Since then, platform roles have steadily gained traction within venture firms. In 2009, only 24% of venture firms had any platform-related positions. Today, that figure has more than doubled to 52%—meaning that over half of all venture firms have established a Platform team. Over this same timeframe, the composition of employees within a firm has shifted from platform roles representing less than 5% of the total headcount to now accounting for more than 13%.

What's noteworthy is that the proliferation of Platform roles actually outpaced the growth in the number of venture firms and the available capital. General Partners attribute this surge in Platform roles to the necessity of distinguishing themselves in an increasingly crowded VC landscape. Platform emerged as a crucial element in nurturing successful companies, particularly in fiercely competitive markets. Furthermore, beyond offering support to portfolio founders and executives; they also played a pivotal role in building the firm's reputation. Recognizing the importance of enhancing their brands to secure the most promising deals, firms understood that this would, in turn, result in attracting more capital from Limited Partners (LPs), generating a steady stream of high-quality deals, and achieving a higher success rate in securing those deals.

Source: The Power of Platform. VC Platform Global Community

Let's delve into some compelling insights drawn from the latest study on the role of Platform by the VC Platform Global Community. This study entailed a comprehensive analysis of returns data spanning two decades, encompassing data from 850 distinct venture capital firms.

Findings from the study revealed a robust connection between heightened investments in platform teams and superior fund returns. Funds that maintained platform teams outperformed those without by 1,100 basis points in Net Internal Rate of Return (Net IRR) and 0.5x in Total Value to Paid-in Capital (TVPI) over the past decade.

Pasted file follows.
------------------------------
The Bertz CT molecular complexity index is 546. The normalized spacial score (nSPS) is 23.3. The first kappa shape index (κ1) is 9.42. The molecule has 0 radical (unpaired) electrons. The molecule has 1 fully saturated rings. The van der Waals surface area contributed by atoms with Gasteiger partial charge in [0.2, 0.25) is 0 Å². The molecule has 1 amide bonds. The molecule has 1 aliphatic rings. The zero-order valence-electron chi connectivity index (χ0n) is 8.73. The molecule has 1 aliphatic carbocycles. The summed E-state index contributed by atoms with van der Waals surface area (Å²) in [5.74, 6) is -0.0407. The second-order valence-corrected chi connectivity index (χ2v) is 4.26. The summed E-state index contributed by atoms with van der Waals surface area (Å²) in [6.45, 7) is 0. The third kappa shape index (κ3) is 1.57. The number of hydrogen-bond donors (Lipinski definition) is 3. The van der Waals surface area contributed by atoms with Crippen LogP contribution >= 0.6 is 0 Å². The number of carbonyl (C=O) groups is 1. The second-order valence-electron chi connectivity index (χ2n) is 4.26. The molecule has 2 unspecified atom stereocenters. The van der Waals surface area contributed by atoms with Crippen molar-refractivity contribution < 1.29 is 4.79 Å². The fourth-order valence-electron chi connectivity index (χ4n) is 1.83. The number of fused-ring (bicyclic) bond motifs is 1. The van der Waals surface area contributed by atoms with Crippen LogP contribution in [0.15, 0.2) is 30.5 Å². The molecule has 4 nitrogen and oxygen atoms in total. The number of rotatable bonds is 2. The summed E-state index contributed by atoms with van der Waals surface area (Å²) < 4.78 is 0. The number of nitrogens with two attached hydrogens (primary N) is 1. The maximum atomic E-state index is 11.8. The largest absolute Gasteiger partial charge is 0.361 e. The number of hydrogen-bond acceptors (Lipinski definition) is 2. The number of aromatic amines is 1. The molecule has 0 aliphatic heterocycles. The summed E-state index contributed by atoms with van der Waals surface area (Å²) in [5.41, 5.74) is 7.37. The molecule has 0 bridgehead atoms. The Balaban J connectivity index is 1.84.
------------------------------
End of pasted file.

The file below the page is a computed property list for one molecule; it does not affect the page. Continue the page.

Source: The Power of Platform. VC Platform Global Community

No platform: 0% of the core team || Moderate platform: 10% || Significant platform: >10% of the core team

It's important to clarify that this correlation doesn't imply causation, nor does it suggest that a fund must necessarily have a platform function to achieve successful returns. Nevertheless, it's intriguing to observe the trend presented in the study. 

What Platform should mean for African VCs

When we shift our focus to African markets, a unique set of challenges comes into view. These markets are notably smaller and more fragmented compared to their United States counterparts. The size of the middle class is relatively modest, and consumer purchasing power is constrained. In many regions, infrastructure is either subpar or entirely lacking, presenting significant hurdles. Additionally, the geographical dispersion of potential customers, many of whom primarily operate offline, adds complexity. Consequently, acquiring and engaging these customers can become a resource-intensive endeavour in terms of both time and cost.

Furthermore, African startups encounter distinctive challenges and opportunities that sometimes demand customized support. The ecosystem is less developed, requiring more foundational work to ensure the success of startups. Entrepreneurs often face limited access to established resources and infrastructure, compelling them to build everything from the ground up, addressing the entire value chain rather than focusing on a niche.

These are real peculiarities to consider when pondering the question, “ What does Platform mean for an African VC firm?

As Africans, It's in our nature to support each other, and this ethos extends to the entrepreneurial sphere. Historically, individuals and communities have rallied behind budding entrepreneurs, offering guidance, resources, and mentorship. These communal efforts have contributed significantly to the growth we've witnessed in the African startup ecosystem over the years.